proposal to allow extraditions to mainland China, a step that rights
activists and others fear would chip away at their remaining freedoms
by exposing them to China’s opaque legal system.
The bill has fed rising fear
and anger over the erosion of the civil liberties that have long set
this former British colony apart from the rest of the country. The
local authorities have also rejected demands for free elections and
ousted opposition lawmakers, and critics say Beijing’s supporters are
diminishing the independence of the territory’s courts and news media.
First, I think "China’s
opaque legal system" is
somewhat mistaken for "China’s
authoritarian legal system".
And second, I think that "the
erosion of the civil liberties that have long set this former British
colony apart from the rest of the country" is more incorrect than correct, simply because China
and Great Britain made an accord in 1997 that Hong Kong would have a
special status for fifty years.
Here is the last bit that I quote from this article:
I hope this is right and
this is a recommended article.
remains to be seen whether Mrs. Lam can regain the trust not just of
Hong Kong’s residents, but among the business community that had
supported her and in Beijing. Even her reliable allies as she pushed
the bill have begun to splinter; one pro-Beijing lawmaker, Regina Ip,
called for an apology hours before Mrs. Lam offered one Sunday night.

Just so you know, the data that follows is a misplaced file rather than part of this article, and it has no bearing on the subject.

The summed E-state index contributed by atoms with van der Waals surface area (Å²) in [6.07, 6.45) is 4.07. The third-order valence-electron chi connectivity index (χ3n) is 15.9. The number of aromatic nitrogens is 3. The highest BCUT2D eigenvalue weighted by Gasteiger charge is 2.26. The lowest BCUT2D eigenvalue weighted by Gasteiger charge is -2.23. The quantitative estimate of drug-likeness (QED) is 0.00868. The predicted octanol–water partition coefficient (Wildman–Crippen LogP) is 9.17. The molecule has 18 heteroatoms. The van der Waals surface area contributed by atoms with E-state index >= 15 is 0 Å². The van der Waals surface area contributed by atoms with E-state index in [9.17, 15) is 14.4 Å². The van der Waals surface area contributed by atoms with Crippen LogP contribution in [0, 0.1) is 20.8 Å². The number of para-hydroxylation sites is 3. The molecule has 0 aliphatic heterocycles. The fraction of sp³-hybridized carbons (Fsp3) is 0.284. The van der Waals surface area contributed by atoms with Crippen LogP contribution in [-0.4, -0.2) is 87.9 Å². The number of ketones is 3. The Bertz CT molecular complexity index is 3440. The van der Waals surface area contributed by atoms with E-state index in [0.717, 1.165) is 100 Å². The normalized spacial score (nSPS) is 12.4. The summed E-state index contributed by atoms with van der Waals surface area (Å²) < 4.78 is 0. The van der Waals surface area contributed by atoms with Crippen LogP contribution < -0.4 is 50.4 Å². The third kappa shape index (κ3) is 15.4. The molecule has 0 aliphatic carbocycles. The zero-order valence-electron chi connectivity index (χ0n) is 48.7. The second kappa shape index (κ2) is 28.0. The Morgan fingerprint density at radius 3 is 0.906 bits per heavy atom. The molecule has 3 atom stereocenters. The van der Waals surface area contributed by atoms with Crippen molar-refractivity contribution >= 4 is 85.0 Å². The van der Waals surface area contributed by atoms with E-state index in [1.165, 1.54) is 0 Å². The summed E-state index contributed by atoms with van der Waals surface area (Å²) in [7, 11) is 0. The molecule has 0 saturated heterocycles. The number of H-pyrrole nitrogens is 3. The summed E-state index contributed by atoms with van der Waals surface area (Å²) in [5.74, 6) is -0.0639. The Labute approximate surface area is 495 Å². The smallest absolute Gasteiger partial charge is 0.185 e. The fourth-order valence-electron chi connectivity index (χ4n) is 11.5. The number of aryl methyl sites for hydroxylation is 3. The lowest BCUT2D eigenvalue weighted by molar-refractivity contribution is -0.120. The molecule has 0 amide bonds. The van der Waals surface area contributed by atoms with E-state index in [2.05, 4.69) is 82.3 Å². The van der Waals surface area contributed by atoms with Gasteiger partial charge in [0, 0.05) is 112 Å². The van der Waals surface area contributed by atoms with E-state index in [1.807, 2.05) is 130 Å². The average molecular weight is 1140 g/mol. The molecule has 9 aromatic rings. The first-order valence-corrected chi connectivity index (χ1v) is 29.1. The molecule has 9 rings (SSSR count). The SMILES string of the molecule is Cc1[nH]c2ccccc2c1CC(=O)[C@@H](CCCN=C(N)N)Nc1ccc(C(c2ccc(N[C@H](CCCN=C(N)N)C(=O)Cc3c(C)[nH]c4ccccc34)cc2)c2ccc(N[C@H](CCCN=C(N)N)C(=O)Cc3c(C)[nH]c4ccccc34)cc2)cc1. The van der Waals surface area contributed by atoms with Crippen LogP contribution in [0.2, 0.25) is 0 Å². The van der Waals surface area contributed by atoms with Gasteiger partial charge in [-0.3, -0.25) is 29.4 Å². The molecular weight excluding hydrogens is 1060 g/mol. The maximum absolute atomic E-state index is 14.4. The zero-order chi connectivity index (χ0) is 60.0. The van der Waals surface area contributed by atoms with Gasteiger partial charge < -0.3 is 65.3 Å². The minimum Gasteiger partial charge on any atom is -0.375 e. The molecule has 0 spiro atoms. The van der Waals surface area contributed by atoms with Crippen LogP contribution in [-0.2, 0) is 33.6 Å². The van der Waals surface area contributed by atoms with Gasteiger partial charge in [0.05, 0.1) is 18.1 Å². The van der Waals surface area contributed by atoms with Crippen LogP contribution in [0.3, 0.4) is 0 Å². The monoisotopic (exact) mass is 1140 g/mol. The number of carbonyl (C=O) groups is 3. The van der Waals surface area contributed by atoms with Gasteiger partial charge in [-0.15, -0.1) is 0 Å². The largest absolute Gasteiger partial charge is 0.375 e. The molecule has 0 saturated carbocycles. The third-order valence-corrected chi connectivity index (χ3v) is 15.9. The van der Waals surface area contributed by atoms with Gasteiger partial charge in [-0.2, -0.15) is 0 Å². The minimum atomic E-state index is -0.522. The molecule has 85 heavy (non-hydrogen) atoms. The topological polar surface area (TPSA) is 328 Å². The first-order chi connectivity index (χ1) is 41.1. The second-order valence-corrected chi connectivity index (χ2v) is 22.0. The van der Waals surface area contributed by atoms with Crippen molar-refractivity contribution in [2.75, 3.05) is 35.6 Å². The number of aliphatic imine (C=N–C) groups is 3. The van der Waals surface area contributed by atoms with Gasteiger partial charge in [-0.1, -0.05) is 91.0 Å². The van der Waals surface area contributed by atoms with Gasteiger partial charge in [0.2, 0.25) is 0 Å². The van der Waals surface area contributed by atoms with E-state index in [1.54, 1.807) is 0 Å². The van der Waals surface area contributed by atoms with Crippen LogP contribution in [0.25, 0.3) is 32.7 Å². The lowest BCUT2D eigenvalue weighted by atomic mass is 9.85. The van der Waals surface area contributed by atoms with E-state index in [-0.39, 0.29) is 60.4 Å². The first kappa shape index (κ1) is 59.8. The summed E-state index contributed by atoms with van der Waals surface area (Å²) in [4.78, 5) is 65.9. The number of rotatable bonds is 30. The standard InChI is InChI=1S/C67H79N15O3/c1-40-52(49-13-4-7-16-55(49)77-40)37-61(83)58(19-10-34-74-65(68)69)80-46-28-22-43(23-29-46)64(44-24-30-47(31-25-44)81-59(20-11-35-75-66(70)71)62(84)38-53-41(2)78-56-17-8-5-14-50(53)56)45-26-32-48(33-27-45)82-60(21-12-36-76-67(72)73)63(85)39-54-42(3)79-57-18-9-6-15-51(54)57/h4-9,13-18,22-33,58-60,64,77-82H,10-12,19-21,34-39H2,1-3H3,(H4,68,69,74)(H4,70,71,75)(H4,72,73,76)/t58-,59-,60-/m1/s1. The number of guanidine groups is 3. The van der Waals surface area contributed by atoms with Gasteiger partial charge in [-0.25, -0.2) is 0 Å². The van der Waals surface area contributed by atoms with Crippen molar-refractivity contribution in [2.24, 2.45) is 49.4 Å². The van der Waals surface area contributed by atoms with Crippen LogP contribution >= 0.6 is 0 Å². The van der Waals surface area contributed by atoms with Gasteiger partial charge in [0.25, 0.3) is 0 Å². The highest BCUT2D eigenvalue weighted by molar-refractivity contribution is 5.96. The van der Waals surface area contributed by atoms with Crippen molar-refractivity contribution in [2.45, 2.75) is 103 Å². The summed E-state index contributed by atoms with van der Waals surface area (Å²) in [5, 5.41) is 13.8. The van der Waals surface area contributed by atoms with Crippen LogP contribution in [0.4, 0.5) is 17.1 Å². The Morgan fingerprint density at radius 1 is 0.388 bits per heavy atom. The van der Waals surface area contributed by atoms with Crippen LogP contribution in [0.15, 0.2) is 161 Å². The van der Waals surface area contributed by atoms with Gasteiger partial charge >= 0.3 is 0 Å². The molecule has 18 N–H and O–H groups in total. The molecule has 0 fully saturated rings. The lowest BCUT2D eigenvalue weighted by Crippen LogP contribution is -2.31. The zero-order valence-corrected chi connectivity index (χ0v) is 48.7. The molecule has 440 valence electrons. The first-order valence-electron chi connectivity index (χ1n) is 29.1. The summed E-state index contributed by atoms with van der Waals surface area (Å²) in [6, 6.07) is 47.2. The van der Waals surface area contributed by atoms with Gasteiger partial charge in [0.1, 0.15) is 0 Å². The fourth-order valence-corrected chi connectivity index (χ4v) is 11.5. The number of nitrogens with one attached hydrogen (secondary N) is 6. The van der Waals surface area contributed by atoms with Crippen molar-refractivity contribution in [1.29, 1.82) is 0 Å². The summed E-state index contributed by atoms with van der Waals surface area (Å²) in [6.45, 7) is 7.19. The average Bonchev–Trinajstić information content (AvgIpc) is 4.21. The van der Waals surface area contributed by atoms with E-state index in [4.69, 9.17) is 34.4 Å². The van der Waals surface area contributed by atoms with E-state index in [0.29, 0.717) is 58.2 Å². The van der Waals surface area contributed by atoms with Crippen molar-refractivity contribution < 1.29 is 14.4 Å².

Lam, of the Chinese University of Hong Kong, said Beijing would be
unlikely to accept Mrs. Lam’s resignation if she were to offer it right
now, but said the odds were rising quickly that she might not be able
to finish the three years remaining in her five-year term.
Sanders' Radical New Proposal Could Transform America
This article is by Marjorie Cohn on Truthdig and originally
on Truthout. It starts as follows:
I agree with
everything Sanders (who is my favorite candidate to become the
next American president, teamed up with Elizabeth Warren), except
for one thing:
Bernie Sanders delivered a full-throated
defense of democratic socialism in his June 12 speech at
George Washington University. Sanders quoted FDR’s 1944
State of the Union address: “We have come to a clear realization of
the fact that true individual freedom cannot exist without economic
security and independence.”
Sanders, like FDR, proposed
an Economic Bill of Rights, including the rights to health care,
affordable housing, education, a living wage and retirement.
“Economic rights are human
rights,” Sanders declared. “That is what I mean by democratic
Sanders cited figures of
vast wealth disparity in the United States, where “the top 1 percent of
people own more wealth than the bottom 92 percent.” He said there is
higher income and wealth inequality today than at any time since the
1920s. And, Sanders stated, “despite an explosion in technology and
worker productivity, the average wage of the American worker in real
dollars is no higher than it was 46 years ago and millions of people
are forced to work two or three jobs just to survive.”
I agree that "[e]conomic
rights are human rights"
but I disagree that implies or is the same as "democratic socialism". (In case you want a relatively clear idea about what
I think socialism is, try "
Crisis: On Socialism".)
Here is some more:
Well... I have two remarks
on this quotation.
Declaration of Human Rights sets forth two different
categories of human rights: (1) civil and political rights, and (2)
economic, social and cultural rights.
Civil and political rights
comprise the rights to life, a fair trial and self-determination;
freedom of speech, expression, assembly and religion; and freedom from